Amon Goeth was a concentration camp kommendant in Poland during WWII. He was the man portrayed in Schindler’s List by actor Ralph Fiennes. Perhaps the most disturbing part of a disturbing movie for me, was when he ordered a guard to shoot a Jewish woman in the head. The scene of her death is haunting.
I found on Amazon Prime a documentary about the man entitled “Inheritance”. The story is about his daughter (Monika) and one of the Jewish girls he kept in his house for his own pleasure.
Monika was raised by her mother to believe her father was killed in the war as a soldier. She finds out this isn’t true. As she learns the truth she learns about this Jewish girl who lived with her parents. She arranges to make contact with her and they meet at the exact site of the camp. The house portrayed in the movie is still there and open to simply walk in. As the two women walked into the house the older woman began to cry as the pain and memories came flooding back. She even went to the balcony where Goeth would shoot people before breakfast. The woman who lived with Goeth made a striking statement where she indicated she didn’t want to face this, but felt like she had to.
I watched this because this is part of history I am most interested in. But also, because there are spiritual overtones to the entire story. Not one mention of God was made throughout the entire documentary. But I felt like I was looking at the book of Esther. Not one mention of God in the entire story, but you can see his hand all over the story. At one point Monika was asking how her father could have become like he was. “What horrible thing happened to him as a boy to have caused him to be like this. They showed a picture of him in 1912 as a young toddler in school looking like any other boy his age anywhere else in the world, carefree and innocent.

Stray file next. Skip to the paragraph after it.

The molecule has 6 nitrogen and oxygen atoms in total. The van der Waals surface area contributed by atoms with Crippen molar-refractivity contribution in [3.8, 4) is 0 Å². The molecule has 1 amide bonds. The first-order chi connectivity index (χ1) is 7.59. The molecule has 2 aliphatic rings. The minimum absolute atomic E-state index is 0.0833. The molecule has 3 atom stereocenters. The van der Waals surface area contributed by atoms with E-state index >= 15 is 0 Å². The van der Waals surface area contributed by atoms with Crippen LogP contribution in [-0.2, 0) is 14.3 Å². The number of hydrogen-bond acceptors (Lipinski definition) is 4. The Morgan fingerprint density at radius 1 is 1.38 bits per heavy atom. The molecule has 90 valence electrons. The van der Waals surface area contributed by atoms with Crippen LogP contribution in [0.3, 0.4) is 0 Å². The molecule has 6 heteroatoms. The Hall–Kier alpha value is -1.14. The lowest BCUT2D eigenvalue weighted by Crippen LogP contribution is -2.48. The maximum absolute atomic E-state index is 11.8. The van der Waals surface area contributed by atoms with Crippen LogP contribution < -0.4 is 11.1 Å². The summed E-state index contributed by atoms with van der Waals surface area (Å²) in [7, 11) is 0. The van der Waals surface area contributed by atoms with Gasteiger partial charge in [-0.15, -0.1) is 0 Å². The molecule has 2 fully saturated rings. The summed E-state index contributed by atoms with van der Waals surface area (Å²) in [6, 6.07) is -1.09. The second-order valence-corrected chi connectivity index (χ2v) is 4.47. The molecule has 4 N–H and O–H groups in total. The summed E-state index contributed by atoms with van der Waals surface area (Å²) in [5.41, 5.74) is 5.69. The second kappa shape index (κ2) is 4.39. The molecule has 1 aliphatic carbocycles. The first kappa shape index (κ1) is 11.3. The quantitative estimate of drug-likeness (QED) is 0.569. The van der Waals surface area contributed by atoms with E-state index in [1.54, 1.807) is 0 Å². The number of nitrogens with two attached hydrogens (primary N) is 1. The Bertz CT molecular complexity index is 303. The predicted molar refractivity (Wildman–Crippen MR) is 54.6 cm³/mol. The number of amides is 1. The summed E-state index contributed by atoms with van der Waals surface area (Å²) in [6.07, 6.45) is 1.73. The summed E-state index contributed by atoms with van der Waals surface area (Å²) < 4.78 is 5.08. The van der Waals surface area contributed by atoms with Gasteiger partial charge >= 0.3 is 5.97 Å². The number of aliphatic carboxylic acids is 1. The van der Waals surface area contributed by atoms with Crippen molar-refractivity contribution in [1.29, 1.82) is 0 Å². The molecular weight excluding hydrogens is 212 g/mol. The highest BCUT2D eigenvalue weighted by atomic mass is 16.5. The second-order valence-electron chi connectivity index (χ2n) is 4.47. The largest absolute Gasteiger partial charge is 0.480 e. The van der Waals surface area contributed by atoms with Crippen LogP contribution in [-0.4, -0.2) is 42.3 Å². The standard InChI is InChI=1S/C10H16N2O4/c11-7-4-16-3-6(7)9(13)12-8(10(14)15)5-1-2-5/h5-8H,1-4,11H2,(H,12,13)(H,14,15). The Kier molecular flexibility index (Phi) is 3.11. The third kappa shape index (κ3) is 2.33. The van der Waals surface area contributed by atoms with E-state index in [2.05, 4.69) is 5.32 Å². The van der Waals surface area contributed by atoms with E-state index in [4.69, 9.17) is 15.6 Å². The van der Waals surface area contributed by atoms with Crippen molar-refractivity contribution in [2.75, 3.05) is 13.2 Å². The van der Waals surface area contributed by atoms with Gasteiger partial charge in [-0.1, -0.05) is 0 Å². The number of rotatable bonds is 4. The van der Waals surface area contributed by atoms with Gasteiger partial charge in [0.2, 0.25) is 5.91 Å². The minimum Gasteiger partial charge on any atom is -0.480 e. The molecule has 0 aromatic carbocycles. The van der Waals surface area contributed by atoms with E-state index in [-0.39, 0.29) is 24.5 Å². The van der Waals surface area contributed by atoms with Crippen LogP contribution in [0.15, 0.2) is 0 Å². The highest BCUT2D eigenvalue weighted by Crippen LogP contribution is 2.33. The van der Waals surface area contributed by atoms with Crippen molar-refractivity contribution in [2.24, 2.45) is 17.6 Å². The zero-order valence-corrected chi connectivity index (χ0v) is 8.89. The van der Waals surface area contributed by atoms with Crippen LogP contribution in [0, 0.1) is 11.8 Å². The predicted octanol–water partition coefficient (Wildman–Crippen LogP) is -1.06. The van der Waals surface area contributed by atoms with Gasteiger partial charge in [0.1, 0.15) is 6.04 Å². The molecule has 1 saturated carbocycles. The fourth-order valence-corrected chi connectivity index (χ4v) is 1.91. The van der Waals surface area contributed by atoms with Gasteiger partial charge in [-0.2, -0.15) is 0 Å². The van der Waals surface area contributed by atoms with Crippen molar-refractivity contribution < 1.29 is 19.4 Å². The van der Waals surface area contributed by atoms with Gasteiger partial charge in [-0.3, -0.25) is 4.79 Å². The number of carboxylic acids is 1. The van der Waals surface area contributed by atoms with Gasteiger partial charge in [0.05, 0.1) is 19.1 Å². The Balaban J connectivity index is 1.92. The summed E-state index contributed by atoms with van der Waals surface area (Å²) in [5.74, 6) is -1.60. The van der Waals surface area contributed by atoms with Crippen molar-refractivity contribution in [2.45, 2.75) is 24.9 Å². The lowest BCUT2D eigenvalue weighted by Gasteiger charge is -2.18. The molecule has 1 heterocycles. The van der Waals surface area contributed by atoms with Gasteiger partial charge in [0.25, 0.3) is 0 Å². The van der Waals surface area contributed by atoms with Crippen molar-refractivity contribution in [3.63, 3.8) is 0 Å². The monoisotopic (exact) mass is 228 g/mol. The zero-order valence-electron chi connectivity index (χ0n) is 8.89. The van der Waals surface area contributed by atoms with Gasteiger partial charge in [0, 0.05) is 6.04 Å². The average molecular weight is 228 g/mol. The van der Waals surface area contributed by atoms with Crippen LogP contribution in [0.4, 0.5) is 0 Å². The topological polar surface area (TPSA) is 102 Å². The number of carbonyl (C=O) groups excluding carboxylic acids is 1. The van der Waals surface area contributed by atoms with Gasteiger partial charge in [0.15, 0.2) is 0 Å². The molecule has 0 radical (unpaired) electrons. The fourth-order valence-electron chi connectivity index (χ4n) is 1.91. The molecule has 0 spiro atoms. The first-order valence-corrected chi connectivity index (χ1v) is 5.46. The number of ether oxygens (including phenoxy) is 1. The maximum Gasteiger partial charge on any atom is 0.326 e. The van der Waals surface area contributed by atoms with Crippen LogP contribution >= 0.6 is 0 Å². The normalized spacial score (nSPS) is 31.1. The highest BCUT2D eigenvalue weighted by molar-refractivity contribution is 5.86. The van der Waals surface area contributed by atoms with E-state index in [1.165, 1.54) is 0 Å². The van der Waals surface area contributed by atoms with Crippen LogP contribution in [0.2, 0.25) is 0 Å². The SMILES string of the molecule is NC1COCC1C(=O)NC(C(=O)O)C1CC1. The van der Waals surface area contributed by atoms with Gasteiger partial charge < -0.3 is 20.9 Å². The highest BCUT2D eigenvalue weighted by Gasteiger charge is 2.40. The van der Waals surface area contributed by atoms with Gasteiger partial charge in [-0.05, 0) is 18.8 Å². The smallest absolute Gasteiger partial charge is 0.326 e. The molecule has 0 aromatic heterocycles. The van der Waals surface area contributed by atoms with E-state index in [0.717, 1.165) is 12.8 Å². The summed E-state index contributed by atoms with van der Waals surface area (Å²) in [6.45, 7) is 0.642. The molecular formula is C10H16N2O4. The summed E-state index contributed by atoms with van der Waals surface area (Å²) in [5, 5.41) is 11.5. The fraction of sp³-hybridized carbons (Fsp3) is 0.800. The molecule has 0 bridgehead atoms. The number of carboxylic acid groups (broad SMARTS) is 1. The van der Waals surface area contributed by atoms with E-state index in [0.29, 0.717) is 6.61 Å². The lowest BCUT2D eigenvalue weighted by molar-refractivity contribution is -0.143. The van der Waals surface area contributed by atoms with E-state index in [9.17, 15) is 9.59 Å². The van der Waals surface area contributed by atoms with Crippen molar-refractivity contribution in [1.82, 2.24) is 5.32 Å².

I locked in on the thought of how he developed like he did. Then it struck me that at a young age sitting next to each other, the Pope and Attila the Hun would look the same. It is in growing up, without the presence of the Holy Spirit, sin is free to roam and the human spirit in all of it’s ugliness will blossom into unspeakable horror. The Nazi’s and the Japanese in WWII are just some examples, but there are many others. No group of people are exempt from this type of wickedness. The Bible speaks of the human heart clearly when it says it is wicked! Jeremiah 17:9 (ESV) The heart is deceitful above all things, and desperately sick; who can understand it?
As I have been working through my own heart, I find I am just as capable as any Nazi, Dahmer or Bundy out there of committing unspeakable evil. Thus I find myself not only capable but willing to do heretofore unimaginable evil and wickedness. Thus i find myself capable of sleeping with a woman not my wife.
What did I learn from this story? I learned that there is nothing I can do to correct a wicked heart. I can not say about anyone something along the lines of “Well at least I didn’t do _____!” That statement compares you with someone else and says “I am better than _____ because I don’t do ______.” To make that type of statement leads you to believe you have something inherently better than the other person because you at least didn’t kill someone, or rape someone, or rob a bank or molest a child.
Psalms 53:2-3 (NLT) God looks down from heaven on the entire human race; he looks to see if there is even one with real understanding, one who seeks for God. But no, all have turned away from God; all have become corrupt. No one does good, not even one!